• Tourists who attend sporting event on travel, not sport
    • Spending counted in typical economic impact study
    • Not significant issue during Super Bowl week
  • Time switching
    • Planning to visit a city anyway but rearranges to coincide with sporting event
    • Event doesn’tinfluence if but when
    • Once sports fan has seen the city, crossed off vacation destination
empirical studies of the super bowl
Empirical Studies of the Super Bowl
  • Independent scholars not connected with NFL examine ex post impact of hosting Super Bowl
    • Employment, personal income, per capita income, taxable sales, tax revenues, visitor statistics
  • Conclusion: Super Bowl generates a fraction of economic impact claimed by NFL boosters
independent scholars
Independent Scholars
  • 2000: Baade/Matheson
    • 25 Super Bowls 1973-1997
    • Average economic impact of $30 million (1/10)
  • 2002: Coates/Humphreys (per capita income)
    • All post-season play in North America
    • Hosting Super Bowl no effect on per capita income
    • Winner experiences $140 in per capita income
  • 2005: Matheson said $50-$60 increase in per capita income
    • Not statistically significantly different from zero at 5%
  • Negative effect?
    • 2009: Davis and End study of hosting and winning Super Bowl
    • Winning had positive coefficient at 5%
    • Hosting had a negative coefficient at 5%
difficulties measuring the economic impact
Difficulties measuring the economic impact
  • Hard to isolate within large, metropolitan economies
    • $500 million is less than 0.2% of Miami’s annual GDP
    • Super Bowl only lasts for a few days
  • Taxable sales
    • Available monthly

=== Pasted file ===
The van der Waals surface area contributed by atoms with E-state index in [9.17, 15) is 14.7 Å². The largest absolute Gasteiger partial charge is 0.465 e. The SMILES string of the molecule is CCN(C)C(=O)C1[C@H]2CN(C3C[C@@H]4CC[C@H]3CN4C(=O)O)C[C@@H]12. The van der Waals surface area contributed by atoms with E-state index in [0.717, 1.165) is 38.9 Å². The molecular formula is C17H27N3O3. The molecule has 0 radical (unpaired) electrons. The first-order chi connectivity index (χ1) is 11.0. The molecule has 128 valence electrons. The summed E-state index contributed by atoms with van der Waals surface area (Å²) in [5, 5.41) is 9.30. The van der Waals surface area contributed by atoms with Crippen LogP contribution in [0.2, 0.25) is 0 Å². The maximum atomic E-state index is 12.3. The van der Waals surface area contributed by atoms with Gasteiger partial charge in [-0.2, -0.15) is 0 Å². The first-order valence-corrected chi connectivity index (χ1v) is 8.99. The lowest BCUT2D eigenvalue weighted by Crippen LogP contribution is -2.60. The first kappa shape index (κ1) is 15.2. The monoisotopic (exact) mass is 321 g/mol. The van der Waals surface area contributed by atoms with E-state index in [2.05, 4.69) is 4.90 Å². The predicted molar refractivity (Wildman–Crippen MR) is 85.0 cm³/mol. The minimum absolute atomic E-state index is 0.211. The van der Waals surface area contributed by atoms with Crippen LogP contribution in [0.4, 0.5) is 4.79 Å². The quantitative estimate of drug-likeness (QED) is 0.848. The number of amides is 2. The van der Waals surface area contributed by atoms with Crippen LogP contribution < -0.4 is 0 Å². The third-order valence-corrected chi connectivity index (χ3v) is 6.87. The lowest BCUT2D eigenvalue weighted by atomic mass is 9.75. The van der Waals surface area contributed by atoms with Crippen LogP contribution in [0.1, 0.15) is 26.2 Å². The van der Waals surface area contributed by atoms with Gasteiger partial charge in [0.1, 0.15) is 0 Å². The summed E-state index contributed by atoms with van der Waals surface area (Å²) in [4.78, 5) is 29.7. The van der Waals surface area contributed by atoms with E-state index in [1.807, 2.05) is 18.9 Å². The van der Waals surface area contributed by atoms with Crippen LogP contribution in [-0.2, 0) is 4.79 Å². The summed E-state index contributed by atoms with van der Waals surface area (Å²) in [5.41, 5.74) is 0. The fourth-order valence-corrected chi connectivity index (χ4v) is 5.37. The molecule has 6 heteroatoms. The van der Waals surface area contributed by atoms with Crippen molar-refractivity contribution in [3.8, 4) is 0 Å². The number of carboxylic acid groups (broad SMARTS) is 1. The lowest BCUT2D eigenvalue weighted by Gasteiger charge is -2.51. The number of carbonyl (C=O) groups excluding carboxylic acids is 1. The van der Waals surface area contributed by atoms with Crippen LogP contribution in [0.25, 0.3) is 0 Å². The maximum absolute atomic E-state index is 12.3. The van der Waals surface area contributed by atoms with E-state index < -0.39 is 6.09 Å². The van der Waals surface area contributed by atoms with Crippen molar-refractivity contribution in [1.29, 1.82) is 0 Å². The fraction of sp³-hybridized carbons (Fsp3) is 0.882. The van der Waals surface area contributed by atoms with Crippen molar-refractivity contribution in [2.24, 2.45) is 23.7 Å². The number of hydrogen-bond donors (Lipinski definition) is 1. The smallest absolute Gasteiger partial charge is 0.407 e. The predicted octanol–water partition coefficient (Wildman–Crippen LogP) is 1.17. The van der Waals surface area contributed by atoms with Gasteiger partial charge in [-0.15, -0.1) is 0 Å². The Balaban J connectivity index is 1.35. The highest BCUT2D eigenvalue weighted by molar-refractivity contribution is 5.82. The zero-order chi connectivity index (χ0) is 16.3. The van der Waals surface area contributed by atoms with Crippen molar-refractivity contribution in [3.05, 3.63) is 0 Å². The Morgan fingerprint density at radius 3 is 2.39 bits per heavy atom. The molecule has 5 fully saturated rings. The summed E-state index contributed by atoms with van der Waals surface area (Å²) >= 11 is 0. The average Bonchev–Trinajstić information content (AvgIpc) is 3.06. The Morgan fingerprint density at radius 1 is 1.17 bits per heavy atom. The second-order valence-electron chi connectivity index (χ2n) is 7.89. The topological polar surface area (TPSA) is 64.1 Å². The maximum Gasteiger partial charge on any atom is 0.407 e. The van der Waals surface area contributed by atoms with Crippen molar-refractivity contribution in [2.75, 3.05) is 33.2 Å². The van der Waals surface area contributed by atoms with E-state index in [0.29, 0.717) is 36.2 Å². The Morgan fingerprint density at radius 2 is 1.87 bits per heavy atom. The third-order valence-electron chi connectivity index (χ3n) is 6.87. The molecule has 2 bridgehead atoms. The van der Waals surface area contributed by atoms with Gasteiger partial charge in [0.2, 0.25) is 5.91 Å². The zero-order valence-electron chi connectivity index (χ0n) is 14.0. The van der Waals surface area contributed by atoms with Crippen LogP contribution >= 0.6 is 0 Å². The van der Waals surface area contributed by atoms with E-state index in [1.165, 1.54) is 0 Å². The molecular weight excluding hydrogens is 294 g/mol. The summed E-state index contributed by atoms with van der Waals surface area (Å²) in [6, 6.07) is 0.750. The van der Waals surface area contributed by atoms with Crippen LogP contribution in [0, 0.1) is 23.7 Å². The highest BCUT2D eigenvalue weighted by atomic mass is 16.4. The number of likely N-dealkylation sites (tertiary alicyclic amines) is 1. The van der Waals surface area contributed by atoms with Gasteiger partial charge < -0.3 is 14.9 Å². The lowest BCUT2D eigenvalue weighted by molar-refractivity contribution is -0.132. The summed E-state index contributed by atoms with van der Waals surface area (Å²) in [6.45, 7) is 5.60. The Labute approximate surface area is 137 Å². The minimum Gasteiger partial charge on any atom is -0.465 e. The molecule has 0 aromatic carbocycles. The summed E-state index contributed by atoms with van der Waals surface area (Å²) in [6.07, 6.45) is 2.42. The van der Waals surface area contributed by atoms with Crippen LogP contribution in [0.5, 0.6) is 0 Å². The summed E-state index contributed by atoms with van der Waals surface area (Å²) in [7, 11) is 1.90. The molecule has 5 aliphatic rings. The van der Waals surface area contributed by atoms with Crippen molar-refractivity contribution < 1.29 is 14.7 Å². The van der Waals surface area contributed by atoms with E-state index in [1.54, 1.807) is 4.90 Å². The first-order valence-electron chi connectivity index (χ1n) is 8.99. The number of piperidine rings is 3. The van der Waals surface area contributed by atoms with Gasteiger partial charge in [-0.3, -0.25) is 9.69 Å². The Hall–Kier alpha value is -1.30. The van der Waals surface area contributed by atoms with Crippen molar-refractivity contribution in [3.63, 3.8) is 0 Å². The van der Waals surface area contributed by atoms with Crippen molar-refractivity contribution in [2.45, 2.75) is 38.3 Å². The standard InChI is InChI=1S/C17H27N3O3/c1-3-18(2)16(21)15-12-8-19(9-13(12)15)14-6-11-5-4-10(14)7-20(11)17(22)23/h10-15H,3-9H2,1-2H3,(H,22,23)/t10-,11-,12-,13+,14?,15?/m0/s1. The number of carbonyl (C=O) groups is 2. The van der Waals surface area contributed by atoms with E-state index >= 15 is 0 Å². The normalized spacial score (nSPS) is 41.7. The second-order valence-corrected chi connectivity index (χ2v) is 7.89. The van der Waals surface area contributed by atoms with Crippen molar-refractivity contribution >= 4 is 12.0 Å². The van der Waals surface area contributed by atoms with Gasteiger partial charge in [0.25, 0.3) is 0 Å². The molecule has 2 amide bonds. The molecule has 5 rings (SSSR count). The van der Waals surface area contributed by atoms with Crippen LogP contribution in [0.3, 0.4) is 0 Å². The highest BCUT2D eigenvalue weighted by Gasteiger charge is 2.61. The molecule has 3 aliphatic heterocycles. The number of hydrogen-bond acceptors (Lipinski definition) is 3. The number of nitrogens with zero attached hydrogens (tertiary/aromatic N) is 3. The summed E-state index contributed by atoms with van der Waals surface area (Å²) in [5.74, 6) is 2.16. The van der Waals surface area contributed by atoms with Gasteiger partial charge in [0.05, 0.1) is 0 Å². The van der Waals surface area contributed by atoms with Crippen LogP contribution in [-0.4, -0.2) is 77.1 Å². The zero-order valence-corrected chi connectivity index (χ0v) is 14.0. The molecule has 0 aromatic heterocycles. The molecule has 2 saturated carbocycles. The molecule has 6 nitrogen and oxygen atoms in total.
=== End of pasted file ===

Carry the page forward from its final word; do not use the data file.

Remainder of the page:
• Cover individual cities instead of entire metro areas
    • Used to finance many publicly funded sports facilities
    • Single largest component of GDP is consumer spending
taxable sales
Taxable Sales
  • NFL claimed $670 million increase in South FL 1999 (Miami Dade, Broward, and Palm Beach)
    • NFL did not to account for factors besides Super Bowl
      • Inflation, population growth, routine economic expansion
      • Over 90% of increase because of these variables
  • Broward and Palm Beach had taxable sales lower than expected despite Super Bowl ($14 and $16 million)
    • Only Miami had increase($67 million)
  • Taxable sales were $1.26 higher the year after the Super Bowl!
non monetary benefits
Non-monetary Benefits
  • Assessing impact of Super Bowl in Glendale, Arizona
    • Powerful memories and good feelings
    • Return visits, family and business relocations
    • Word-of-mouth marketing
    • Game serves as an advertisement to the city
  • 30-second shot of downtown Miami- $3 million
    • Value of commercial
    • Diminishing marginal returns
conclusion
Conclusion
  • NFL convinces cities that a new stadium will bring a significant economic impact to host city
  • Because Super Bowl is used to extract public financing, we should be skeptical
  • NFL measures activity that does occur because of the Super Bowl but not activity that doesn’t
  • Scholars not connected with NFL found observed effects of the game on real economic variables to be generally positive, but a fraction of what is claimed by the NFL